science book final: inside earth
Terms in this set (34)
how have scientists learned about Earth's inner structure?
They use direct evidence from rock samples and indirect evidence from seismic waves.
what are the characteristics of the Mantle?
It is made of very hot, but solid, rock. There is the Lithosphere, which is the uppermost, rigid layer of the earth's inside. Then there's the Asthenosphere, which is the layer below the Lithosphere that is somewhat soft, like tar. Lastly, there is the Lower Mantle, which is solid.
what are the characteristics of the crust?
The crust is a layer of solid rock that includes both dry land (continental crust) and the ocean floor (oceanic crust).
What are the characteristics of the core?
The outer core is the layer of molten metal that surrounds the inner core. The inner core is a dense, solid ball of metal, due to immense pressure. Movements in the core create Earth's magnetic field.
Radiation produced by earthquakes that travel through earth.
The force pushing down on an area.
Dark rock that makes up oceanic crust
Light colored rock that makes up continental crust.
what makes up the core?
The core is made mostly of the metals iron and nickel.
The transfer of energy through space
The transfer of energy through contact or within a material
Transfer of energy through a fluid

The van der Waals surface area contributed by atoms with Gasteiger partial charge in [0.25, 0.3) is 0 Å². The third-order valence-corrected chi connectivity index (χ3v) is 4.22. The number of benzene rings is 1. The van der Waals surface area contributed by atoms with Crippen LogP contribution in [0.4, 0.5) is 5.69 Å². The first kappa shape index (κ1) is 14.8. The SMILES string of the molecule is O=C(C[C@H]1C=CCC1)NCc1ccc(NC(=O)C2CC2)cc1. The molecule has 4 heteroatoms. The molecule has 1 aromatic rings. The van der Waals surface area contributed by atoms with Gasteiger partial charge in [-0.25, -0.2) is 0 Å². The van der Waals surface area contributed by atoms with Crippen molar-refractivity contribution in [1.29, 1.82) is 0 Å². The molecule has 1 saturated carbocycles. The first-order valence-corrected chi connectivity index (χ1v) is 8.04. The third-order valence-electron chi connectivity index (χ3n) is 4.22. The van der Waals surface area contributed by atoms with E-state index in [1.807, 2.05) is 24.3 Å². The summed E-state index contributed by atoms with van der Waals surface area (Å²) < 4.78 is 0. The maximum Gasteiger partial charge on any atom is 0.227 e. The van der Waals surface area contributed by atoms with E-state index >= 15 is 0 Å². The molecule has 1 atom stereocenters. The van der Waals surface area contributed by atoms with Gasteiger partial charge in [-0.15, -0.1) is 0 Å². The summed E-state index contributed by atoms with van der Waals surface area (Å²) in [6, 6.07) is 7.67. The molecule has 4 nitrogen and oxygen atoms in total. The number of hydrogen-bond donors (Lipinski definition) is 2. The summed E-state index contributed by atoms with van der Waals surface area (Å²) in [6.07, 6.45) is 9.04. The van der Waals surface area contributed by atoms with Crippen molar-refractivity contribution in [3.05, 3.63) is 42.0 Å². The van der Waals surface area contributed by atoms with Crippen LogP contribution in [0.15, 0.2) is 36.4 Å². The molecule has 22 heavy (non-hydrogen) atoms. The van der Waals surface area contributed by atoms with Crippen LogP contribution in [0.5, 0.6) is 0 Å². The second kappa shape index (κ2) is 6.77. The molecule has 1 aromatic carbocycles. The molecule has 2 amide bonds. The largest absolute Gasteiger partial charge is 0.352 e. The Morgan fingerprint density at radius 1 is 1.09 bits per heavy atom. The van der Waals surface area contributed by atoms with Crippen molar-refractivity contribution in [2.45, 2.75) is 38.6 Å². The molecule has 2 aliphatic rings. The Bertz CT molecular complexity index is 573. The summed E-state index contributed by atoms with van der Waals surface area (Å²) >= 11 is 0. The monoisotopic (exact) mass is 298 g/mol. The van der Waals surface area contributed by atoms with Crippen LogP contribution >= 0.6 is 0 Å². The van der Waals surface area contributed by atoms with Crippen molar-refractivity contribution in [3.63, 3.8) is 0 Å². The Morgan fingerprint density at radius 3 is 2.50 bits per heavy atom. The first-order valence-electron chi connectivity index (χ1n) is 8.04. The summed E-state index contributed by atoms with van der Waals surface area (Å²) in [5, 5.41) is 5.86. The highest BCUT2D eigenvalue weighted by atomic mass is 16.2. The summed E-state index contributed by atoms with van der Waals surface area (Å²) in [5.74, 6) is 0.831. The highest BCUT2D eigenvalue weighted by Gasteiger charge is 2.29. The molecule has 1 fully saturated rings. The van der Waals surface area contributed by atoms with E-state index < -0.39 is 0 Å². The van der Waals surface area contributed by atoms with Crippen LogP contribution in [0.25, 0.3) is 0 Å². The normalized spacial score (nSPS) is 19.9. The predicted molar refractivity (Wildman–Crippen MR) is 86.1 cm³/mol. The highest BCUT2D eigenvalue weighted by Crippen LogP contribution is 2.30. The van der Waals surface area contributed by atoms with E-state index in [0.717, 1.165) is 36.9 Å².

Flow that transfers heat within a fluid
what causes convection currents?
The heating and cooling of a fluid, changes in the fluids density, and the force of gravity.
convection currents in earth
Heat from the core and the mantle itself cause convection currents in the mantle.
theory of continental drift
Th econtinents were once joined as a single landmass and have since then drifted apart and back together many times.
evidence for continental drift
Land features (mountains, etc.), fossils (identical fossils found on countries where the animals could not have survived, etc.), and evidence of climate change (glaciers, etc.).
Ridges that wind beneath Earth's oceans.
The sea spreads apart along both sides of a mid-ocean ridge as new crust is added, dragging the continents along with them.
Deep, underwater canyons where subduction takes place.
Process by which ocean floor sinks back into the mantle at a deep ocean trench.
the theory of plate techtonics
Pieces of the earth's lithosphere are in constant motion, driven by convection currents in the mantle.
Separate sections of the lithosphere
Break in the earth's crust where rocks have slipped past each other
Two plates move away from each other, causing rift valleys on land, and forming near mid ocean ridges under water
Two plates come together, forming mountains and subduction zones
Two plates move in the opposite directions, rubbing against each other and causing earthquakes.
Force that acts on a rock to change its shape or volume.
Pulls on the crust, stretching the rock so it becomes thinner. Occurs when two plates are moving apart.
Squeezes a rock until it folds or breaks.
Pushes a mass of rock in two opposite directions
Caused by tension, the hanging wall is above, and the footwall is below. Occur along divergent boundaries.
Forms when compression occurs, the hanging wall is below and the footwall is above.
The rocks on either side of the fault slip past each other sideways, with little or no up or down movement. Occurs with shearing.